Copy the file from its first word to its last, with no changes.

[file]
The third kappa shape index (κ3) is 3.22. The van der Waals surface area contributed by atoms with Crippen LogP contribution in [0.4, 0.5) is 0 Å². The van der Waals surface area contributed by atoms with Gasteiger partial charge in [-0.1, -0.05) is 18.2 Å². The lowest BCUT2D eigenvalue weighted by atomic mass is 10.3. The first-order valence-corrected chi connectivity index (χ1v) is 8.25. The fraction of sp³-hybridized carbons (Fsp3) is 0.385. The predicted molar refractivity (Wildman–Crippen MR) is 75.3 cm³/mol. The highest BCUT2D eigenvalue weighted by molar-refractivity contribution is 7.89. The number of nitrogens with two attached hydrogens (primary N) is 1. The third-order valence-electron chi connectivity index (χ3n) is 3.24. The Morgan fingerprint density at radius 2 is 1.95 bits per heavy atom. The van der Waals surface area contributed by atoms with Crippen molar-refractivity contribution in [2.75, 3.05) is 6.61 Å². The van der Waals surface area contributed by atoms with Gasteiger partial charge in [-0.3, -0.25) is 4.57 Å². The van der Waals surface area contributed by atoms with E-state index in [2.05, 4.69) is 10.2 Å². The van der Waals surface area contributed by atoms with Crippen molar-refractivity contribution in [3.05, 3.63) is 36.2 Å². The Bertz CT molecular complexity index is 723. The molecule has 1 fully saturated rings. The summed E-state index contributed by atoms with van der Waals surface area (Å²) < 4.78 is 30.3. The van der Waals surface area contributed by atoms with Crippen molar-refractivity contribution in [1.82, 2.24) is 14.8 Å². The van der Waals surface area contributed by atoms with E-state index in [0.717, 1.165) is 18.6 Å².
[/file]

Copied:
The third kappa shape index (κ3) is 3.22. The van der Waals surface area contributed by atoms with Crippen LogP contribution in [0.4, 0.5) is 0 Å². The van der Waals surface area contributed by atoms with Gasteiger partial charge in [-0.1, -0.05) is 18.2 Å². The lowest BCUT2D eigenvalue weighted by atomic mass is 10.3. The first-order valence-corrected chi connectivity index (χ1v) is 8.25. The fraction of sp³-hybridized carbons (Fsp3) is 0.385. The predicted molar refractivity (Wildman–Crippen MR) is 75.3 cm³/mol. The highest BCUT2D eigenvalue weighted by molar-refractivity contribution is 7.89. The number of nitrogens with two attached hydrogens (primary N) is 1. The third-order valence-electron chi connectivity index (χ3n) is 3.24. The Morgan fingerprint density at radius 2 is 1.95 bits per heavy atom. The van der Waals surface area contributed by atoms with Crippen molar-refractivity contribution in [2.75, 3.05) is 6.61 Å². The van der Waals surface area contributed by atoms with Gasteiger partial charge in [-0.3, -0.25) is 4.57 Å². The van der Waals surface area contributed by atoms with E-state index in [2.05, 4.69) is 10.2 Å². The van der Waals surface area contributed by atoms with Crippen molar-refractivity contribution in [3.05, 3.63) is 36.2 Å². The Bertz CT molecular complexity index is 723. The molecule has 1 fully saturated rings. The summed E-state index contributed by atoms with van der Waals surface area (Å²) < 4.78 is 30.3. The van der Waals surface area contributed by atoms with Crippen molar-refractivity contribution in [1.82, 2.24) is 14.8 Å². The van der Waals surface area contributed by atoms with E-state index in [0.717, 1.165) is 18.6 Å².